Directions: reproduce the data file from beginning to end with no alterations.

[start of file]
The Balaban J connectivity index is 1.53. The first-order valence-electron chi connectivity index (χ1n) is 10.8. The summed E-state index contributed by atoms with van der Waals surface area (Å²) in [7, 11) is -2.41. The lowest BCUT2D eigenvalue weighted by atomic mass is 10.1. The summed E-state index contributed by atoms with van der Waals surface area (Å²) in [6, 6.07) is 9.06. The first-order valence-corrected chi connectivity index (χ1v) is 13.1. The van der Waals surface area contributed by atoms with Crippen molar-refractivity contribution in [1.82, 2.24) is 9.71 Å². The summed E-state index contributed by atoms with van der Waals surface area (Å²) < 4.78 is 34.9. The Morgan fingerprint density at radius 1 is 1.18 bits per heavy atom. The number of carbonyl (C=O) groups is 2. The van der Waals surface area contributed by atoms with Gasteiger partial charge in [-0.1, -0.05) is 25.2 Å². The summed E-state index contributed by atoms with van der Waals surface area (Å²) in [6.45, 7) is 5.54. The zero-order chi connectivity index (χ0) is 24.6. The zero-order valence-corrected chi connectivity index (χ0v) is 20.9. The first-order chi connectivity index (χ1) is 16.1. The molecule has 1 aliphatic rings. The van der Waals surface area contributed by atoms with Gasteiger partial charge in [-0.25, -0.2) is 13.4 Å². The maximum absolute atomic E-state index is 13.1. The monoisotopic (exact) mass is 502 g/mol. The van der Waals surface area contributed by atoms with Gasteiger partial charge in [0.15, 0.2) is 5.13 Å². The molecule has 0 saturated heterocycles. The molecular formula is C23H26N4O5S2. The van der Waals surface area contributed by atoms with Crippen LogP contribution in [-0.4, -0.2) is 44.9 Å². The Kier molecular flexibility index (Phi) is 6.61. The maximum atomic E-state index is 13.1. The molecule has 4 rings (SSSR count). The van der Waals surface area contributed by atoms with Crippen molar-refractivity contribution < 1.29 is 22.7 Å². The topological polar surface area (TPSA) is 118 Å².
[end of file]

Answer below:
The Balaban J connectivity index is 1.53. The first-order valence-electron chi connectivity index (χ1n) is 10.8. The summed E-state index contributed by atoms with van der Waals surface area (Å²) in [7, 11) is -2.41. The lowest BCUT2D eigenvalue weighted by atomic mass is 10.1. The summed E-state index contributed by atoms with van der Waals surface area (Å²) in [6, 6.07) is 9.06. The first-order valence-corrected chi connectivity index (χ1v) is 13.1. The van der Waals surface area contributed by atoms with Crippen molar-refractivity contribution in [1.82, 2.24) is 9.71 Å². The summed E-state index contributed by atoms with van der Waals surface area (Å²) < 4.78 is 34.9. The Morgan fingerprint density at radius 1 is 1.18 bits per heavy atom. The number of carbonyl (C=O) groups is 2. The van der Waals surface area contributed by atoms with Gasteiger partial charge in [-0.1, -0.05) is 25.2 Å². The summed E-state index contributed by atoms with van der Waals surface area (Å²) in [6.45, 7) is 5.54. The zero-order chi connectivity index (χ0) is 24.6. The zero-order valence-corrected chi connectivity index (χ0v) is 20.9. The first-order chi connectivity index (χ1) is 16.1. The molecule has 1 aliphatic rings. The van der Waals surface area contributed by atoms with Gasteiger partial charge in [-0.25, -0.2) is 13.4 Å². The maximum absolute atomic E-state index is 13.1. The monoisotopic (exact) mass is 502 g/mol. The van der Waals surface area contributed by atoms with Gasteiger partial charge in [0.15, 0.2) is 5.13 Å². The molecule has 0 saturated heterocycles. The molecular formula is C23H26N4O5S2. The van der Waals surface area contributed by atoms with Crippen LogP contribution in [-0.4, -0.2) is 44.9 Å². The Kier molecular flexibility index (Phi) is 6.61. The maximum atomic E-state index is 13.1. The molecule has 4 rings (SSSR count). The van der Waals surface area contributed by atoms with Crippen molar-refractivity contribution < 1.29 is 22.7 Å². The topological polar surface area (TPSA) is 118 Å².